(2) It is unlawful to discriminate against any person in the terms, conditions, or privileges of sale or rental of a dwelling, or in the provision of services or facilities in connection therewith, because of race, color, national origin, sex, disability, familial status, or religion.
(3) It is unlawful to make, print, or publish, or cause to be made, printed, or published, any notice, statement, or advertisement with respect to the sale or rental of a dwelling that indicates any preference, limitation, or discrimination based on race, color, national origin, sex, disability, familial status, or religion or an intention to make any such preference, limitation, or discrimination.
(4) It is unlawful to represent to any person because of race, color, national origin, sex, disability, familial status, or religion that any dwelling is not available for inspection, sale, or rental when such dwelling is in fact so available.
(5) It is unlawful, for profit, to induce or attempt to induce any person to sell or rent any dwelling by a representation regarding the entry or prospective entry into the neighborhood of a person or persons of a particular race, color, national origin, sex, disability, familial status, or religion.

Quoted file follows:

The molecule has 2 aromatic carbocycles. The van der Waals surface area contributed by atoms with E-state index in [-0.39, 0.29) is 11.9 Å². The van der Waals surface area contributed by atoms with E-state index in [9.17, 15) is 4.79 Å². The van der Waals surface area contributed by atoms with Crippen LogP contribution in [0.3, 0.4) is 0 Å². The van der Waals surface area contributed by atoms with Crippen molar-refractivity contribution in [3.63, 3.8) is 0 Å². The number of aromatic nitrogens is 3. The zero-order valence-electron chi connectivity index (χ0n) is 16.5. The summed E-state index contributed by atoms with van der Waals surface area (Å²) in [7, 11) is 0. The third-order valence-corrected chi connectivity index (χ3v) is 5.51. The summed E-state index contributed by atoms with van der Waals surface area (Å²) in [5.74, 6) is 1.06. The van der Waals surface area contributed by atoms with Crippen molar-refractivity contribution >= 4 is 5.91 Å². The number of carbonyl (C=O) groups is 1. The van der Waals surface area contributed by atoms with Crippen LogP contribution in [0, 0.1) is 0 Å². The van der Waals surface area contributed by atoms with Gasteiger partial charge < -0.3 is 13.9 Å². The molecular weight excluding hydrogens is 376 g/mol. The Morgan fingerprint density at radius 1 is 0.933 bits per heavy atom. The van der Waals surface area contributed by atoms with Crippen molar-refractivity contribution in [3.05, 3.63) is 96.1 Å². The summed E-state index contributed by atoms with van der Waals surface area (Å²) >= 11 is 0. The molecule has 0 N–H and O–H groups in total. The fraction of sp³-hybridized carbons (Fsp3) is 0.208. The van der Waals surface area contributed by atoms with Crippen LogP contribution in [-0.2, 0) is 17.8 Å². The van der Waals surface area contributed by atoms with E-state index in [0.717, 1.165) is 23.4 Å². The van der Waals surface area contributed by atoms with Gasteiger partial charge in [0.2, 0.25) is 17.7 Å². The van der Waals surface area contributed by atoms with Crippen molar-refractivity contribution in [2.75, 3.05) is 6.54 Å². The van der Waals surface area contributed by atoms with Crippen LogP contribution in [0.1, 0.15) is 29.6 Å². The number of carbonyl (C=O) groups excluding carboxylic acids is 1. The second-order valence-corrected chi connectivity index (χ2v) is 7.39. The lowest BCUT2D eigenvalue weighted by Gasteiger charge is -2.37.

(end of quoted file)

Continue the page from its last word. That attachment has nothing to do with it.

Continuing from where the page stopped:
(6) The protections afforded under ss. 760.20-760.37 against discrimination on the basis of familial status apply to any person who is pregnant or is in the process of securing legal custody of any individual who has not attained the age of 18 years.
(7) It is unlawful to discriminate in the sale or rental of, or to otherwise make unavailable or deny, a dwelling to any buyer or renter because of a disability of:
(a) That buyer or renter;
(b) A person residing in or intending to reside in that dwelling after it is sold, rented, or made available; or
(c) Any person associated with the buyer or renter.
(8) It is unlawful to discriminate against any person in the terms, conditions, or privileges of sale or rental of a dwelling, or in the provision of services or facilities in connection with such dwelling, because of a disability of:
(a) That buyer or renter;
(b) A person residing in or intending to reside in that dwelling after it is sold, rented, or made available; or
(c) Any person associated with the buyer or renter.
(9) For purposes of subsections (7) and (8), discrimination includes:
(a) A refusal to permit, at the expense of the person with a disability, reasonable modifications of existing premises occupied or to be occupied by such person if such modifications may be necessary to afford such person full enjoyment of the premises; or